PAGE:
For the year 1980, Boeing accrued SERP costs of $1,092,220 and made payments to retirees of $13,409. FF 19, 20. The CO allowed each contract's allocable share of the costs incurred in connection with the SERP which represented the total 1980 payments to retirees and which were presumed to be deductible in 1980 for federal income tax purposes pursuant to Section 404(a)(5) of the Internal Revenue Code. FF 33. Although only two of Boeing's cost plus fixed fee contracts were at issue, the case proceeded at the Board as a test case. The Board permitted Westinghouse Electric Corporation and Lockheed Corporation to participate as amici.

The parties, at the Board's direction, submitted a joint stipulation of facts. The stipulation of facts, which not only presented the facts with respect to the accounting treatment of the SERP costs and the nature of the dispute, also set forth the relevant history of the Defense Acquisition Regulation (DAR) cost principles and the Cost Accounting Standards (CAS). The Board adopted the joint stipulation of facts in its entirety as the Board's findings of fact. 85-3 BCA ¶ 18,435, at 92,578-95.

The government asserted before the Board, and asserts on this appeal, that the clear language of DAR 15-205-7(f)(2)(ii)(B) (the DAR) limits allowability of pension costs only to those costs which are tax deductible in the tax year contemporaneous with recordation. The government contends that the DAR is a procurement regulation which governs allowability of costs, and is consistent with CAS 412, which governs only allocability of costs. Boeing contended before the Board, and maintains its position on this appeal, that the DAR is, in effect, an allocability provision requiring cash basis accounting, and is in impermissible conflict with the CAS which requires accrual basis accounting.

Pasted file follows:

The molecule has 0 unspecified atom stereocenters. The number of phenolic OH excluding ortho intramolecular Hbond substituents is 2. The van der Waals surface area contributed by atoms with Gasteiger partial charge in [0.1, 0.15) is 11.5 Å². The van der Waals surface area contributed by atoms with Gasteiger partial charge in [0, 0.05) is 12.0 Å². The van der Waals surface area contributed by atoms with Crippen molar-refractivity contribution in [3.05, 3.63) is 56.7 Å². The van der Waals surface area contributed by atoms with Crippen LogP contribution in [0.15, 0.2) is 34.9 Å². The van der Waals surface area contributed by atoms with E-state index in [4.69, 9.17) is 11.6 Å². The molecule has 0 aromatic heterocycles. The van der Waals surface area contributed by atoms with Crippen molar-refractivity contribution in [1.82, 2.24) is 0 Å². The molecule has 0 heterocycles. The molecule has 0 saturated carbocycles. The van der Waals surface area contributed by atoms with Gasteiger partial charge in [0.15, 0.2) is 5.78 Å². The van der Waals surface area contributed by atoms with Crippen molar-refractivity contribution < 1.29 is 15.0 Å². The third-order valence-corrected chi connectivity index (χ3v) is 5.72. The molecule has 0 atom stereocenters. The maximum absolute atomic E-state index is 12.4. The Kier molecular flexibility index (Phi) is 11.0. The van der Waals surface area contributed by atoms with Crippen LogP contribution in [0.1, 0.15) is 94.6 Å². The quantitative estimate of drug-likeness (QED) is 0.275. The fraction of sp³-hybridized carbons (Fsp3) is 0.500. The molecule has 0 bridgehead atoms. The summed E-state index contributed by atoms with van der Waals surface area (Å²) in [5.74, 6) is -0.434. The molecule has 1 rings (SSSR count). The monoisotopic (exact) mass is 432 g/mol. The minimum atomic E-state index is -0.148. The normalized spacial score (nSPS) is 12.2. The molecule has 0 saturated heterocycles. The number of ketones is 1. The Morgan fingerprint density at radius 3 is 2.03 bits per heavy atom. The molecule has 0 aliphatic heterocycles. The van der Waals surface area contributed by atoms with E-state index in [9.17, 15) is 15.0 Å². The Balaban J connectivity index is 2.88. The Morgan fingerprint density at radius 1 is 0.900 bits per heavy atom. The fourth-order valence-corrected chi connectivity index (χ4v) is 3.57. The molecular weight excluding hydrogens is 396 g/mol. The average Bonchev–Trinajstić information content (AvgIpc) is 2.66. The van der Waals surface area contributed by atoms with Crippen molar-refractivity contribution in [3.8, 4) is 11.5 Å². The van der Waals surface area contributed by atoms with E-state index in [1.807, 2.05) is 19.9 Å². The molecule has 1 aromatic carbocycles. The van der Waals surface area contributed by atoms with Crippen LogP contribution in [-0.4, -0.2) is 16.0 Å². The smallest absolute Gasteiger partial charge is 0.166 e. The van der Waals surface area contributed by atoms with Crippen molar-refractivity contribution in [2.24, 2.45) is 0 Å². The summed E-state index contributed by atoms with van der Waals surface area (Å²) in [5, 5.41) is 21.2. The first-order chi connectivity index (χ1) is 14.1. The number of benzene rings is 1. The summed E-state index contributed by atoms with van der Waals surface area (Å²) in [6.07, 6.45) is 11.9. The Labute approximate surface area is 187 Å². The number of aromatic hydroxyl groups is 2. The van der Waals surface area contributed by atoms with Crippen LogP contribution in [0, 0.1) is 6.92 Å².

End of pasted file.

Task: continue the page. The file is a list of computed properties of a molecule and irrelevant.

The Air Force moved for summary judgment. After concluding there were no genuine issues of material fact in dispute, the Board held that Boeing was entitled to reimbursement of the accrued unfunded costs of its SERP. The Board held that since (1) CAS 412 has the force and effect of law, (2) both CAS 412 and the DAR address the same matter of allocability of pension costs and (3) CAS 412 controls, the DAR cannot limit Boeing's reimbursement of its SERP costs because Boeing measures, assigns and allocates those costs pursuant to CAS 412. The Board remanded to the CO for a determination of quantum. The government appeals to this court pursuant to the Contract Disputes Act of 1978, 41 U.S.C. § 607(g)(1) (1982). See Dewey Electronics Co. v. United States, 803 F.2d 650 (Fed.Cir.1986).

ISSUES

(1) Whether the Board correctly held that the contracts at issue in this appeal contain provisions — the DAR and CAS 412 — which are in conflict with each other.

(2) Whether the Board, having determined that there was a conflict between the two provisions, correctly held that the provisions of CAS 412 prevail.